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damian harris AP Photo/Butch Dill

With the 2018 college football season in the rearview mirror, the talk for many fans has turned to scheduling and how fair, or unfair, it is for certain teams.

One of the reasons why the UCF Knights haven’t made the College Football Playoff is due to their weak schedule, despite going undefeated each of the last two regular seasons. But fans of UCF, and other schools, point to the fact that several Power 5 teams schedule Football Championship Subdivision (FCS) schools, which increases their chances of making the four-team playoff.

Fans point to schools like Alabama, which played the Citadel the week before the Auburn game last November. Although the game was close in the first half, the Tide would eventually blow them out in the second half before taking down the Tigers the following Saturday.

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Alabama isn’t the only team that schedules FCS schools, but the Crimson Tide are probably the most controversial because of the number of national championships the Tide have won in recent years.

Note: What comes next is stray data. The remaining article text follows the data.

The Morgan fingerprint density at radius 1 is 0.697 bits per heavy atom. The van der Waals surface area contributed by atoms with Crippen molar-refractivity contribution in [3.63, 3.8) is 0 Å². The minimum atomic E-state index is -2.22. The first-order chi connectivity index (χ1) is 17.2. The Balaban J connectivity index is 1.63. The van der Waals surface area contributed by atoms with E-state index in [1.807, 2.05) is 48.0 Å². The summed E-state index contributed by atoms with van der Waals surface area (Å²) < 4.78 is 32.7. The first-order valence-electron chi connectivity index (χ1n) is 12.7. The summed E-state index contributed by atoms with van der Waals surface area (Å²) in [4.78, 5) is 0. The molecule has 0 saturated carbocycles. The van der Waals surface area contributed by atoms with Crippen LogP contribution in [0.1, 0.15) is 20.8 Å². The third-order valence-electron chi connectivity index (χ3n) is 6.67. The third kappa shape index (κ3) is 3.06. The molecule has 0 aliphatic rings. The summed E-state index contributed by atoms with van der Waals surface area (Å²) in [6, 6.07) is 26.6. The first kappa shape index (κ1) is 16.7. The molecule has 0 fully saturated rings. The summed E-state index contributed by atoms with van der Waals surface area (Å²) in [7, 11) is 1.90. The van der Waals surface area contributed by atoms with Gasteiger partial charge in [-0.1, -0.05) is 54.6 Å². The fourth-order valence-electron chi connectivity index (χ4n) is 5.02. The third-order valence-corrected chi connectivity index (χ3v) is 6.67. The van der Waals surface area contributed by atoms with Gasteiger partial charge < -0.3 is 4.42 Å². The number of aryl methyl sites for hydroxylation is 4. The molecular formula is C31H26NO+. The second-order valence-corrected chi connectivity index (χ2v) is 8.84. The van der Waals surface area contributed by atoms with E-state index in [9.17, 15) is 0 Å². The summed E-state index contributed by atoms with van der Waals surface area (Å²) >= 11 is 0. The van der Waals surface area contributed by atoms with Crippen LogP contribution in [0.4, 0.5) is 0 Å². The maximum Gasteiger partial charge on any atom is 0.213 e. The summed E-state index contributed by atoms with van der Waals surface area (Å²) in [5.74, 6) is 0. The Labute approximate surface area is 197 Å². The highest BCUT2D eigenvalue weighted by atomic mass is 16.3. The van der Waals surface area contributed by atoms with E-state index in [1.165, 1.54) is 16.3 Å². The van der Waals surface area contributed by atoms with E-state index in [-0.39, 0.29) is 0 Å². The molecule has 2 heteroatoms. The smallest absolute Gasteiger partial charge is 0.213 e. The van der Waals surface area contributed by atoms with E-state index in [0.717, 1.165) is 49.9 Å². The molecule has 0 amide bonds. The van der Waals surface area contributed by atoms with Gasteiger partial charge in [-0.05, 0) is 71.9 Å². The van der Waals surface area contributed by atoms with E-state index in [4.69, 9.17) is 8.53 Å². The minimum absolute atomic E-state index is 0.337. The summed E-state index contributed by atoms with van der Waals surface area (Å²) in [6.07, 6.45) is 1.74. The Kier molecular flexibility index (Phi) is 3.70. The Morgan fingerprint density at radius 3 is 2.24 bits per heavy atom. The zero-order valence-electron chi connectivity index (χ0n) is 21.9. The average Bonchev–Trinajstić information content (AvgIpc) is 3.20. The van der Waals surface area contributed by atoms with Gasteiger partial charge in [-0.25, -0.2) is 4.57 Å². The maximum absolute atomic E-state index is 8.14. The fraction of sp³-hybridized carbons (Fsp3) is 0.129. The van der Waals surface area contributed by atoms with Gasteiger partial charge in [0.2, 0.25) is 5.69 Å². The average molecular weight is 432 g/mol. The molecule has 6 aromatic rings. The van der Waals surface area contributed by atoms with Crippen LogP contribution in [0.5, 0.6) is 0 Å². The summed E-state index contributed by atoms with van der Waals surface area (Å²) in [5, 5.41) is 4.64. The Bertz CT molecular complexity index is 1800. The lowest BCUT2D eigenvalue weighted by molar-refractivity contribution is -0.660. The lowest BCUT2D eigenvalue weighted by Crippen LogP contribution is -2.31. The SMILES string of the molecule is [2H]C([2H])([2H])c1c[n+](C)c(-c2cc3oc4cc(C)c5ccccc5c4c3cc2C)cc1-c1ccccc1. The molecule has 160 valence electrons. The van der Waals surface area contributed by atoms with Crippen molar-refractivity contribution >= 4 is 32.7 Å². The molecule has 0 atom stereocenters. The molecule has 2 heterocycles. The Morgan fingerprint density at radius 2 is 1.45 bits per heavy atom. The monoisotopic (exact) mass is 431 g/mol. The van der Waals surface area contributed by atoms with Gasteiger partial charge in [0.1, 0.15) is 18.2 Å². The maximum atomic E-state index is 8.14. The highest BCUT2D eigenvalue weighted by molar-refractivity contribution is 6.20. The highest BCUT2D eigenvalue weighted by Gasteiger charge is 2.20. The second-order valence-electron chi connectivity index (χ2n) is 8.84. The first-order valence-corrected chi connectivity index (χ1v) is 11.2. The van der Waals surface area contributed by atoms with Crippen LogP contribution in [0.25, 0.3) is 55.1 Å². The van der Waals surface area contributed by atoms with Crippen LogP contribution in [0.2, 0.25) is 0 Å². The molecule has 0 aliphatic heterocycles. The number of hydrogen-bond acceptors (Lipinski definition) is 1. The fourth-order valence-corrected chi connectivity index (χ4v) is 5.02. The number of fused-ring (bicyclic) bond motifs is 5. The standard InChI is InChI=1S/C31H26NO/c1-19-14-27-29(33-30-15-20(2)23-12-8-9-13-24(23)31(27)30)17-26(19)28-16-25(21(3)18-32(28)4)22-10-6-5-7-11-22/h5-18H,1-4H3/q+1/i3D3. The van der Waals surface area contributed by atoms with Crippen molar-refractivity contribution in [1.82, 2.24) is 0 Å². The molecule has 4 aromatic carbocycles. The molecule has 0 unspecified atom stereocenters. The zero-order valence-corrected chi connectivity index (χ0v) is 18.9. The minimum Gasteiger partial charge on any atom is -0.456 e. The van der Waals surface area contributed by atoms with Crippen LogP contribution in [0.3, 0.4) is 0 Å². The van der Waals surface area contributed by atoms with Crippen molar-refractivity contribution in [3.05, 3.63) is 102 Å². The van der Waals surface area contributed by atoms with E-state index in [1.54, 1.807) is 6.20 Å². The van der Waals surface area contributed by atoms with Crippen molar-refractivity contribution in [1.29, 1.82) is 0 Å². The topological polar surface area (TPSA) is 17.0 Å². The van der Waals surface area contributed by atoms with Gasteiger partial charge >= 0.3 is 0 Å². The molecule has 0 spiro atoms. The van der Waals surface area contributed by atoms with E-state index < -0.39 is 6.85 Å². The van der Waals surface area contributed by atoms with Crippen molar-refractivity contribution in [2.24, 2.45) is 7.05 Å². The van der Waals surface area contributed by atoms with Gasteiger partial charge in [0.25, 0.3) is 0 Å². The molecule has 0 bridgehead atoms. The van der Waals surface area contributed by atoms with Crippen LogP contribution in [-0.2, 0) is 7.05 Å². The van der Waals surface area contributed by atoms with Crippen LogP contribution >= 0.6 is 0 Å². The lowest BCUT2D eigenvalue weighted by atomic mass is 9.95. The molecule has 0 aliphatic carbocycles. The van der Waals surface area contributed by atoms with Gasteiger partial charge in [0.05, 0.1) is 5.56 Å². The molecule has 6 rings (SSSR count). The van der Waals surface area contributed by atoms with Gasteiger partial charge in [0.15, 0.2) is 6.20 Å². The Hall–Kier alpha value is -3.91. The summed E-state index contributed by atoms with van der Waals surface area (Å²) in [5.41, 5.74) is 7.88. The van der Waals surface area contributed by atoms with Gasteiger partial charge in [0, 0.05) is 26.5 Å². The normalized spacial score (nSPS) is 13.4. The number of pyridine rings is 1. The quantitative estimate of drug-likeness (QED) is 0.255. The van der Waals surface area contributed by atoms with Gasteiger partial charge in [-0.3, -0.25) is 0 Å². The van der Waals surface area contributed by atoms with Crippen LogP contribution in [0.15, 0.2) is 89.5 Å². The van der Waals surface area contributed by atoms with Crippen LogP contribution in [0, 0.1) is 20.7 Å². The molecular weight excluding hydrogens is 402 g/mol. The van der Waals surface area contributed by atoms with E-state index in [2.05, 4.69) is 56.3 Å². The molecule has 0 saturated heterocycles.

What a lot of fans don’t seem to get is that many FCS schools, such as The Citadel or Historical Black Colleges and Universities, depend on Division I schools for money.

A lot of FCS schools’ athletic budgets come from playing a larger Division I, FBS school, and sometimes there are upsets. A few years ago, The Citadel defeated the South Carolina Gamecocks in Columbia. A few years before that, then-FCS school Jacksonville State defeated the Ole Miss Rebels.

Not all of these games are blowouts.

Plus, some FBS schools depend on these games to even make it to a bowl. How many of these 6-6 teams would have made it to a bowl game last season if they didn’t have an FCS school on their schedule?

FBS schools need FCS schools as just much as the FCS needs them. Although a lot of fans and college football experts want more exciting games out there, don’t look for it happen.

There is too much money being made for all parties involved for this to end anytime soon. How many millions of dollars would be lost if this arrangement ended?

Putting an end to this would affect not only the schools, but bowl games as well. And although we may get better, competitive regular season games and less bowl games, the revenue lost may not be worth the risk.

READ MORE: 10 Big and Bold Predictions for the 2019 College Football Season

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